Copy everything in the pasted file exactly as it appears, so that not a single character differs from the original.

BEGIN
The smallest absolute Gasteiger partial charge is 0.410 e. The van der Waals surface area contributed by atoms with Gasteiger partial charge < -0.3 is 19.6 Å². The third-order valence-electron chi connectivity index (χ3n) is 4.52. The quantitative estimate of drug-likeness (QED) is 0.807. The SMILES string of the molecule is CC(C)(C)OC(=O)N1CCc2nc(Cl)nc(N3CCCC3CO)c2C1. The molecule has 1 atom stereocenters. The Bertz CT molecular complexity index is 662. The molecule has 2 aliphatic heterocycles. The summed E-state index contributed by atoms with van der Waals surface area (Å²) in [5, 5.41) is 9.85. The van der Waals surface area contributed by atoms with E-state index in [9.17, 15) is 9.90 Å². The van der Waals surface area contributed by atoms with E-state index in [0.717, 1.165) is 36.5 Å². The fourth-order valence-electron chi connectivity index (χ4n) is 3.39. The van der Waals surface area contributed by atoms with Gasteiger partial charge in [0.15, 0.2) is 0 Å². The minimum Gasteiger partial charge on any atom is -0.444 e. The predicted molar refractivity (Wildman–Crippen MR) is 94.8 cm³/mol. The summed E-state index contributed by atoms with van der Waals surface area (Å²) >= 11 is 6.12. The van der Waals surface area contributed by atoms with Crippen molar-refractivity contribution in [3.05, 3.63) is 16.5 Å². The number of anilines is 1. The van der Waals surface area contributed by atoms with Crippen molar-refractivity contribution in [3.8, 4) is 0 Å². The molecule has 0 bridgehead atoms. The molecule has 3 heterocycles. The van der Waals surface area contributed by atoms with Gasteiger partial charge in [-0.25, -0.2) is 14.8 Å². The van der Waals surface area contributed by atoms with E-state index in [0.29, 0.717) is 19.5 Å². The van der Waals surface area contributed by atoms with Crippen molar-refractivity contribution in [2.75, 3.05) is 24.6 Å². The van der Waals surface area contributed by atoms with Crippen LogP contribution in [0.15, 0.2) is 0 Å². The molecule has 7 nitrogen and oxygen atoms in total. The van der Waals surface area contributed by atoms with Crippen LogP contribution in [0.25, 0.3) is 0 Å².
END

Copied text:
The smallest absolute Gasteiger partial charge is 0.410 e. The van der Waals surface area contributed by atoms with Gasteiger partial charge < -0.3 is 19.6 Å². The third-order valence-electron chi connectivity index (χ3n) is 4.52. The quantitative estimate of drug-likeness (QED) is 0.807. The SMILES string of the molecule is CC(C)(C)OC(=O)N1CCc2nc(Cl)nc(N3CCCC3CO)c2C1. The molecule has 1 atom stereocenters. The Bertz CT molecular complexity index is 662. The molecule has 2 aliphatic heterocycles. The summed E-state index contributed by atoms with van der Waals surface area (Å²) in [5, 5.41) is 9.85. The van der Waals surface area contributed by atoms with E-state index in [9.17, 15) is 9.90 Å². The van der Waals surface area contributed by atoms with E-state index in [0.717, 1.165) is 36.5 Å². The fourth-order valence-electron chi connectivity index (χ4n) is 3.39. The van der Waals surface area contributed by atoms with Gasteiger partial charge in [0.15, 0.2) is 0 Å². The minimum Gasteiger partial charge on any atom is -0.444 e. The predicted molar refractivity (Wildman–Crippen MR) is 94.8 cm³/mol. The summed E-state index contributed by atoms with van der Waals surface area (Å²) >= 11 is 6.12. The van der Waals surface area contributed by atoms with Crippen molar-refractivity contribution in [3.05, 3.63) is 16.5 Å². The number of anilines is 1. The van der Waals surface area contributed by atoms with Crippen molar-refractivity contribution in [3.8, 4) is 0 Å². The molecule has 0 bridgehead atoms. The molecule has 3 heterocycles. The van der Waals surface area contributed by atoms with Gasteiger partial charge in [-0.25, -0.2) is 14.8 Å². The van der Waals surface area contributed by atoms with E-state index in [0.29, 0.717) is 19.5 Å². The van der Waals surface area contributed by atoms with Crippen molar-refractivity contribution in [2.75, 3.05) is 24.6 Å². The van der Waals surface area contributed by atoms with Crippen LogP contribution in [0.15, 0.2) is 0 Å². The molecule has 7 nitrogen and oxygen atoms in total. The van der Waals surface area contributed by atoms with Crippen LogP contribution in [0.25, 0.3) is 0 Å².